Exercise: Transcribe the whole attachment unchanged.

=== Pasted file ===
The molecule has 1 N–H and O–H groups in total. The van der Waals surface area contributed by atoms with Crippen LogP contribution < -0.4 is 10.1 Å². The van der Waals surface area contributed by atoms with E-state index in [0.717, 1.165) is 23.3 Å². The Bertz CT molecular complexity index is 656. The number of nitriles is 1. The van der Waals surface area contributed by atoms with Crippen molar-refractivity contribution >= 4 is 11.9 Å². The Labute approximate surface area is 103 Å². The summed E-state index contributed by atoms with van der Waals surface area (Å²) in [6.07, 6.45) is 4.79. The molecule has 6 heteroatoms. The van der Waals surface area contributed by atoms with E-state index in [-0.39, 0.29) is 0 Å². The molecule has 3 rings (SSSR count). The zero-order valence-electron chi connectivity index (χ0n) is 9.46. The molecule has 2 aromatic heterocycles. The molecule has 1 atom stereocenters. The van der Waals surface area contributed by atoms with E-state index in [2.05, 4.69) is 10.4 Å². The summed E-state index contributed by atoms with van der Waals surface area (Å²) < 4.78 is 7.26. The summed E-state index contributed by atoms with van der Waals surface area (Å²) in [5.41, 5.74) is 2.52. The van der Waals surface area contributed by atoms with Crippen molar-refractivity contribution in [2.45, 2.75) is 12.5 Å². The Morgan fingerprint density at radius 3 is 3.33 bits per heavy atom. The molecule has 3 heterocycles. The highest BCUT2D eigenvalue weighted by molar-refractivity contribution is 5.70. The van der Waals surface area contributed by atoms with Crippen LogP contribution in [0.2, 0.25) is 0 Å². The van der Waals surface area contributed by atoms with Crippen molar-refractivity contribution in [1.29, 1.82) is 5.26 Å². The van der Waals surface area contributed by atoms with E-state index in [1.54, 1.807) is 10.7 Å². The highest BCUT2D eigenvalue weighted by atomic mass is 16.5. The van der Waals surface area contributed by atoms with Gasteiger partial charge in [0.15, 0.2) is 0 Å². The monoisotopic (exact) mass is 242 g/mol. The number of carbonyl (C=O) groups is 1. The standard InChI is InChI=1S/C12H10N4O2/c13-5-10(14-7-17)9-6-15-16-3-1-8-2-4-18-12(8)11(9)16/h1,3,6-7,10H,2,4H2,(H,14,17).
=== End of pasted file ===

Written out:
The molecule has 1 N–H and O–H groups in total. The van der Waals surface area contributed by atoms with Crippen LogP contribution < -0.4 is 10.1 Å². The van der Waals surface area contributed by atoms with E-state index in [0.717, 1.165) is 23.3 Å². The Bertz CT molecular complexity index is 656. The number of nitriles is 1. The van der Waals surface area contributed by atoms with Crippen molar-refractivity contribution >= 4 is 11.9 Å². The Labute approximate surface area is 103 Å². The summed E-state index contributed by atoms with van der Waals surface area (Å²) in [6.07, 6.45) is 4.79. The molecule has 6 heteroatoms. The van der Waals surface area contributed by atoms with E-state index in [-0.39, 0.29) is 0 Å². The molecule has 3 rings (SSSR count). The zero-order valence-electron chi connectivity index (χ0n) is 9.46. The molecule has 2 aromatic heterocycles. The molecule has 1 atom stereocenters. The van der Waals surface area contributed by atoms with E-state index in [2.05, 4.69) is 10.4 Å². The summed E-state index contributed by atoms with van der Waals surface area (Å²) < 4.78 is 7.26. The summed E-state index contributed by atoms with van der Waals surface area (Å²) in [5.41, 5.74) is 2.52. The van der Waals surface area contributed by atoms with Crippen molar-refractivity contribution in [2.45, 2.75) is 12.5 Å². The Morgan fingerprint density at radius 3 is 3.33 bits per heavy atom. The molecule has 3 heterocycles. The highest BCUT2D eigenvalue weighted by molar-refractivity contribution is 5.70. The van der Waals surface area contributed by atoms with Crippen LogP contribution in [0.2, 0.25) is 0 Å². The van der Waals surface area contributed by atoms with Crippen molar-refractivity contribution in [1.29, 1.82) is 5.26 Å². The van der Waals surface area contributed by atoms with E-state index in [1.54, 1.807) is 10.7 Å². The highest BCUT2D eigenvalue weighted by atomic mass is 16.5. The van der Waals surface area contributed by atoms with Gasteiger partial charge in [0.15, 0.2) is 0 Å². The monoisotopic (exact) mass is 242 g/mol. The number of carbonyl (C=O) groups is 1. The standard InChI is InChI=1S/C12H10N4O2/c13-5-10(14-7-17)9-6-15-16-3-1-8-2-4-18-12(8)11(9)16/h1,3,6-7,10H,2,4H2,(H,14,17).